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Evan Walsh Mentors: Ivan Bazarov and David Sagan August 13, 2010

 Accelerating charges emit electromagnetic radiation  For synchrotron radiation, the radiation is usually X-rays  One of the main goals of the new ERL at Cornell is to create one of the brightest X-ray sources in the world

 In geometric optics, spectral brightness is defined as photon flux density in phase space about a certain frequency:  This means the number of photons per unit time per unit area per unit solid angle

 In the definition of spectral brightness, light is treated as a particle (a photon at some point in phase space) but what about the wave nature of light?  Coherence is a measure of how sharp the interference pattern formed by the light will be when passing through a slit

 Geometric optics is an easier way to treat light in that the propagation of photons is reduced to multiplying matrices  Geometric optics, however, does not account for wave phenomena such as diffraction and interference  To include wave properties, electric fields must be used

 Spectral brightness for a single electron  Treats the electric field as a scalar  ω is the frequency at which the spectral brightness is being calculated  T is the time duration of the electric field  E is the electric field in the frequency domain  Brackets indicate taking an average in case of fluctuations  x is a vector containing the two transverse position coordinates in phase space  φ is a vector containing the two transverse direction coordinates in phase space  z is the longitudinal position along the optical axis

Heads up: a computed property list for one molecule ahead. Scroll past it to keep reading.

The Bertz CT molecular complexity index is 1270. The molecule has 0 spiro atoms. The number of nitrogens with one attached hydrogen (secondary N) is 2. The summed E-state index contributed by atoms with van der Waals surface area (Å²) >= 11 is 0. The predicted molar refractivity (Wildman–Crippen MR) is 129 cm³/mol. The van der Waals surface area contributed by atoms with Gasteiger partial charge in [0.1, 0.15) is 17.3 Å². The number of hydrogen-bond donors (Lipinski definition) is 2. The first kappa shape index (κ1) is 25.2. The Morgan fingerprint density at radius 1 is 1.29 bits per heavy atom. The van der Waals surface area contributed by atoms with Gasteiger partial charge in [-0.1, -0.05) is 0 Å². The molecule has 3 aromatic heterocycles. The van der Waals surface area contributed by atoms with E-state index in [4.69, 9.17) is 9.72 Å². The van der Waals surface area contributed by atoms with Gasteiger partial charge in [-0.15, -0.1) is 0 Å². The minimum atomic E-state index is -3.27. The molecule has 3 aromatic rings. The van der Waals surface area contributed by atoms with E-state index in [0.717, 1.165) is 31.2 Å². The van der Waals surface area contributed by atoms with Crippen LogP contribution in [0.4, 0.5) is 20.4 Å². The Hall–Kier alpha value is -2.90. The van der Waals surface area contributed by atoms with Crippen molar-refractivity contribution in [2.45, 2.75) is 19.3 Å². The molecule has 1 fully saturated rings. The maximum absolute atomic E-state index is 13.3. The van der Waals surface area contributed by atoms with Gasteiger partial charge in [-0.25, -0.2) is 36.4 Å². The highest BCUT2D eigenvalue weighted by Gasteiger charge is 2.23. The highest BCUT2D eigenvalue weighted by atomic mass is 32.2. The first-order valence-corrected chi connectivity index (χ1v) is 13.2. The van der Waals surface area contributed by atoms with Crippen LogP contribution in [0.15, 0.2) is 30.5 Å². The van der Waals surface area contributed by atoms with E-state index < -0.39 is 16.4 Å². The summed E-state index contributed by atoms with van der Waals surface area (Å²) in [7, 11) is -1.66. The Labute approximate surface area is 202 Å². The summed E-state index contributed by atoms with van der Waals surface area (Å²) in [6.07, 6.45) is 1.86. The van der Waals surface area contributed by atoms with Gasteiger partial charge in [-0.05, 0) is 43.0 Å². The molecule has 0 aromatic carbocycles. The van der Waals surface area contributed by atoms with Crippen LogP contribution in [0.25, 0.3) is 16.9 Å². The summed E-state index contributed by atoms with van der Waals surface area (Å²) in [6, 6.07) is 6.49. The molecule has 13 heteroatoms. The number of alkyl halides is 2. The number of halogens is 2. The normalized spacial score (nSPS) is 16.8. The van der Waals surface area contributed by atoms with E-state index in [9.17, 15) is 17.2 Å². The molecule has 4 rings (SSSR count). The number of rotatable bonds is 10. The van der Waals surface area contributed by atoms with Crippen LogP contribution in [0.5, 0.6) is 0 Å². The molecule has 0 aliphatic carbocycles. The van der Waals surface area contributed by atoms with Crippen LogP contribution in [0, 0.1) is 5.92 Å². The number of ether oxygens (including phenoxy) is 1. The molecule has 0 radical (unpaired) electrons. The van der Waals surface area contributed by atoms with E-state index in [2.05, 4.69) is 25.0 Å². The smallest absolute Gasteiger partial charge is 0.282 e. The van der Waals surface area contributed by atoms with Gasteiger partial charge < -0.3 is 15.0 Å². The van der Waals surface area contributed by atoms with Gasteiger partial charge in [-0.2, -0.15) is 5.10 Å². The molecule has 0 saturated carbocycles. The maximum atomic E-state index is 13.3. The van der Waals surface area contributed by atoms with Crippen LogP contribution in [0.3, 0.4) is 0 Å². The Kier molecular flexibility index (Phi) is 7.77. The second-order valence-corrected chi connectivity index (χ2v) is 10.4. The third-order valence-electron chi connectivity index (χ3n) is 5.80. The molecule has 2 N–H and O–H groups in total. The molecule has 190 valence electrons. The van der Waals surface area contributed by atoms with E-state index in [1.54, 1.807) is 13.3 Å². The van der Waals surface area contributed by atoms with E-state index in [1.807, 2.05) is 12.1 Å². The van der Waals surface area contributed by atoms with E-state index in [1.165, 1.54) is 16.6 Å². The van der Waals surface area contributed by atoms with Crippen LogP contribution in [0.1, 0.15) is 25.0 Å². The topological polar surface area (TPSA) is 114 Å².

 Calculate the Electric Field  Convolve the Electric Field with the Electron Phase Space  Calculate the Brightness of the Convolved Fields using the WDF

 The equation for the electric field from a moving charged particle:  R is the vector from the particle to the observer  β is the ratio of the velocity of the particle to the speed of light  The dot signifies the time derivative of β (the acceleration divided by the speed of light)  u is a vector given by:

 Light takes time to travel from the particle to the observer  By the time the observer sees the light, the particle is in a new position  The position at which the particle is when it emits the light is known as the retarded position and the particle is at this point at the retarded time

 Use BMAD to find particle trajectory  Use root finding methods to solve:

 Electron trajectory plotted against retarded time  Electron trajectory plotted against observer time

 Spectral Brightness requires the electric field in the frequency domain  To get this quantity, take a Fourier transform of the electric field in the time domain:  Numerically this is done with a Fast Fourier Transform (FFT)

 Frequency Spectrum of an Electron Travelling through a Bending Magnet

 Angular Radiation Distribution for an Electron Travelling through a Bending Magnet

 This is known as a Wigner Distribution Function (WDF)  First introduced in 1932 by Eugene Wigner for use in quantum mechanics  First suggested for use in optics in 1968 by A. Walther  The above was suggested for synchrotron radiation by K.J. Kim in 1985

 Kim’s definition for spectral brightness treats the electric field as a scalar but in reality it is a vector  Polarization describes the way in which the direction of this vector changes  Types: Linear (horizontal, vertical, ±45º), right and left circular, elliptical